I have received a geocoded .png image (2380 x 2396 pixels) that comes with a world file containing georeferencing information in UTM format:

worldFileParams = [0.5,0.0,0.0,-0.5,690920.0,5335407.5]

Now, I would like to overlay this image with map data. I thought about using OSM data for that purpose. In order to solve the task, I tried the following workflow:

  1. Download shapefile of OpenStreetMap data from https://mapzen.com/data/metro-extracts/
  2. Load both shapefile(s) and .png raster image in QGIS.

However, this surely naive approach hasn't worked, as both datasets are not co-located in QGIS, which is probably caused by the fact that QGIS data is provided in WGS84 (EPSG:4326) coordinates, while the png world file data is in UTM32N (EPSG:32632). When I try to reproject the png file, I receive the error

ERROR 1: latitude or longitude exceeded limits ERROR 1: Too many points (2401 out of 2401) failed to transform, unable to compute output bounds.

Thus, long story short: What can I do to reach my goal? Although using GDAL, QGIS, MATLAB and OpenStreetMap would come in handy for me, I am not bound to using these things.

  • How did you try to reproject the png file? There should be no problem if you do it right and the top-left coordinate should change into 11.5666096466514 48.1432449377215 as long-lat coordinates.
    – user30184
    Jan 11, 2018 at 11:58
  • Apparently I made a mistake before. Now I have used gdalwarp -overwrite -s_srs EPSG:32632 -t_srs EPSG:4326 -of GTiff imageUTM.png imageWGS.tif and it worked...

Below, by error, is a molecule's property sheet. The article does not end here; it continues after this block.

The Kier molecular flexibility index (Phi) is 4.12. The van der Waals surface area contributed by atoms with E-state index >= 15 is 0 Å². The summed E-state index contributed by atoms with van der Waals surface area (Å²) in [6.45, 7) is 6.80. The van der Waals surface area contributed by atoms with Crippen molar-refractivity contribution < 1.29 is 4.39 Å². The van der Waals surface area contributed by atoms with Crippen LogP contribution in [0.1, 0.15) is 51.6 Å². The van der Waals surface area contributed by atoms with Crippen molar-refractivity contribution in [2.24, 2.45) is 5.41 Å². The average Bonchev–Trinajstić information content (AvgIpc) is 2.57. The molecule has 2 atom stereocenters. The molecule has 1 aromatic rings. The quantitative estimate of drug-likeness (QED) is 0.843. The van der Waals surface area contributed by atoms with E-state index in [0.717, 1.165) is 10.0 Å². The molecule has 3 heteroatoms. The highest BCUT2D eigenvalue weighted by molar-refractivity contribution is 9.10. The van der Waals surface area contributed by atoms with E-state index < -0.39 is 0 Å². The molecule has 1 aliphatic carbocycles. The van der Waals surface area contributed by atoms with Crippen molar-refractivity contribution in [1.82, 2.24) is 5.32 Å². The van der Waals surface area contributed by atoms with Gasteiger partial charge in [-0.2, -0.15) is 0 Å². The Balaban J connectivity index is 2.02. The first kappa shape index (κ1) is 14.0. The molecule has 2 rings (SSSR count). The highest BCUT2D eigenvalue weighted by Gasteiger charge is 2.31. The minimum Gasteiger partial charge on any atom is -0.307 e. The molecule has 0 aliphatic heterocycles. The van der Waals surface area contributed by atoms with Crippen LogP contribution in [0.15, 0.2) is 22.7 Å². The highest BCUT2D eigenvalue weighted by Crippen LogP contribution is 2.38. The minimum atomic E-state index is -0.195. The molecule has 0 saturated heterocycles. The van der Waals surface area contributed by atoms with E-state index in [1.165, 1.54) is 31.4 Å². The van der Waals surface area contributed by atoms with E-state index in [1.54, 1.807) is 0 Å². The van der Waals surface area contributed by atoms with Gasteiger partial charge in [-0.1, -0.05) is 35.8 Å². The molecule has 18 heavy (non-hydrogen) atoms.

– Michael
    Jan 11, 2018 at 12:16
  • Still, the shape file representation of OpenStreetMap does look nothing like the original online OSM product. How can one generate a raster map from OSM data?
    – Michael
    Jan 11, 2018 at 12:25
  • 1
    the OSM data is in raw WGS84 (EPSG:4326) CRS and, depending on your on-the-fly-projection settings in QGIS but I assume, is displayed as such. the OSM webmap is projected in Spherical Mercator ('WebMercator', e.g. EPSG:3857). try setting the on-the-fly-projection (bottom far-right button in QGIS) to EPSG:3857 to get the same visual representation. generating raster data from OSM data is a whole different topic...quite unlikely to be what you want and rather unusual.
    – geozelot
    Jan 11, 2018 at 12:40

2 Answers 2


What you did is correct, it is just missing a small part.

Your problem is that QGIS 'thinks' that your image is in wgs84 as there comes no projection information with it. Go into the properties for the file (in QGIS) and set the crs and voila!

Also make sure that your project is set to using a CRS (you probably also wants UTM32N there)

(I do not have QGIS available here, so I cannot give you the details)

As your question on how to style OSM shape files, please ask that as a separate one - we try to keep one topic per tread here.


I just solved a similar problem, trying to import several geocoded JPEGs with lon/lat-Values from exif-header to qgis.

I parsed the exif-headers and created world-files and prj-files for every image with epsg 4326, f. e.:


Importing my 5312 x 2988 pixel image to qgis an measuring with srid 25832 the above resx/resy-Values (0.000001/-0.000001) create an extent ca. 37 x 33 km for each image.

Looking at your resx/resy-parameters 0.5/-0.5 would create a huge extent for your 2380 x 2396 pixel-image with 2380 x 0.5 = 1190 degrees width and 1198 degrees height, probably the reason for the error-message "latitude or longitude exceeded limits"

Your Answer

By clicking “Post Your Answer”, you agree to our terms of service and acknowledge you have read our privacy policy.

Not the answer you're looking for? Browse other questions tagged or ask your own question.